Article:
Q: A firearms officer has told me I have no chance of getting a shotgun certificate because of a previous custodial sentence of 4 1⁄2 years for violence. This offence happened 26 years ago and as I regret the actions of my youth (I was 18 at the time) I feel my life has changed dramatically since.

TAGS:

… I no longer live in the area where my crime was committed or see any of the so-called friends I associated with at the time. I now have a family and a new life. I have been employed as a head gardener/estate manager for over 11 years and have been involved in beating on a shoot for longer, though I have never handled a gun in this time.

I have been offered shoots which I have turned down as I have never owned a gun. I am now 44 and believe the time is right to progress to shooting (pheasant, duck, pigeon and clay). I want to do this legally and don’t want to ‘get around the law’.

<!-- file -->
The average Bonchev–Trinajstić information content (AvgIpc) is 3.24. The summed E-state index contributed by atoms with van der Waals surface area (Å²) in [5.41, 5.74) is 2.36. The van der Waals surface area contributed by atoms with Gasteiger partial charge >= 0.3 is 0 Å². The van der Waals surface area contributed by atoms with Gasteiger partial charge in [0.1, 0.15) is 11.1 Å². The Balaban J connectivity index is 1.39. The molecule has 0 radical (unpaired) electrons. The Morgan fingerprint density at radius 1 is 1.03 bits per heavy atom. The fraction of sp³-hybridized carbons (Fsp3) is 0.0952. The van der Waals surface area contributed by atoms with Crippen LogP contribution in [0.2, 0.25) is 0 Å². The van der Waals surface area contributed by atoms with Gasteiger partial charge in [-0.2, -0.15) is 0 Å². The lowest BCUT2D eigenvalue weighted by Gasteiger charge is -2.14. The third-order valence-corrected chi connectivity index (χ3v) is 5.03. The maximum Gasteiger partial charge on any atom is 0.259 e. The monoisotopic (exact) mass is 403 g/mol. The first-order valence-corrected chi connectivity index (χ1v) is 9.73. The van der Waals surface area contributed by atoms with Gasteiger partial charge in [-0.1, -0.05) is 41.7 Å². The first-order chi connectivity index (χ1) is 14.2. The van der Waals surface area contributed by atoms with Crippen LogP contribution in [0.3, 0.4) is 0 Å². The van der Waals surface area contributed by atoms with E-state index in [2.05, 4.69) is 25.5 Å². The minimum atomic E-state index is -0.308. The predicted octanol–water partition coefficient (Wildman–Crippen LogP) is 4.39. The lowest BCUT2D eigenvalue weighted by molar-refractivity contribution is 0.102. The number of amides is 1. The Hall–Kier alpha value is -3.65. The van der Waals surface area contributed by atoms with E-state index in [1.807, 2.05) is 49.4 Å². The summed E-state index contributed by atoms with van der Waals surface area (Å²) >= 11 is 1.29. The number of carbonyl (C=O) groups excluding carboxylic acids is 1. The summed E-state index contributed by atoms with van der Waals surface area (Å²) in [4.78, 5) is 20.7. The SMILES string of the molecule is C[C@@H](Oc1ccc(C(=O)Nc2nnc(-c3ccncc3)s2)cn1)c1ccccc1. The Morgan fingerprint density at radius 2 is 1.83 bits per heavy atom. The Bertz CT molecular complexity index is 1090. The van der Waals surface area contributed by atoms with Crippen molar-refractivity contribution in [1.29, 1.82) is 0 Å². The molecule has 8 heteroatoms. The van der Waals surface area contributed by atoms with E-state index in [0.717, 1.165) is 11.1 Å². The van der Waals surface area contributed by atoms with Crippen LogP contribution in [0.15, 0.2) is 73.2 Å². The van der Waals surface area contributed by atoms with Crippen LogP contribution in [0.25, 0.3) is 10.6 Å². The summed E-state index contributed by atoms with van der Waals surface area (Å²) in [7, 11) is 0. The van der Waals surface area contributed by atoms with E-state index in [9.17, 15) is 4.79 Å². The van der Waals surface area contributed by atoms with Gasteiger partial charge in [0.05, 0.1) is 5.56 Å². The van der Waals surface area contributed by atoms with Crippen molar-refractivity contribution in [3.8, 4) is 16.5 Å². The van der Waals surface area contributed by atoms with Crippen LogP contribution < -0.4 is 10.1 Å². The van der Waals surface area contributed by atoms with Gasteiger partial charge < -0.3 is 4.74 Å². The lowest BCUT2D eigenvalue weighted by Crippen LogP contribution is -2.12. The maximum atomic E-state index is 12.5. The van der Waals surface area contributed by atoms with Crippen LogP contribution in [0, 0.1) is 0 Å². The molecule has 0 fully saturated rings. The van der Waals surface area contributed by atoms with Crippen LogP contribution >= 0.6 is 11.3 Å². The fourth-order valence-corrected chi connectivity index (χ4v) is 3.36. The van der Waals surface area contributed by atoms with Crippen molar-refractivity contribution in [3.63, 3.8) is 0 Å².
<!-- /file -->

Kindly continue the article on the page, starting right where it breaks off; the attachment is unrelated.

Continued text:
If this is set in stone then I accept the outcome and will find an alternative way to continue enjoying country sports. I just wonder if there is a way I can appeal against this decision given the time that has passed, my change of life and my career in estate management.

A: Technically what the FEO says is correct but in practice things are not so simple. The law does allow for you to appeal to the Crown Court (Sheriff if you live in Scotland) to have a prohibition lifted. Without knowing more precisely about your circumstances it’s difficult to say what the outcome might be.

If you have led a blameless life since you were released from prison then I think there has to be a reasonable chance. You need proper legal advice from someone who specialises in firearms law.
I suggest you get in touch with Laura Saunsbury (LSaunsbury@lewisnedas.co.uk) She is a solicitor specialising in the subject.

Alternatively you could do a search on the internet to look for other solicitors handling firearms cases. You are quite right in not wanting to ‘get around the law’ as there could be serious consequences even if you were to borrow a gun. The usual dispensations which allow people to shoot without a certificate do not apply in your case.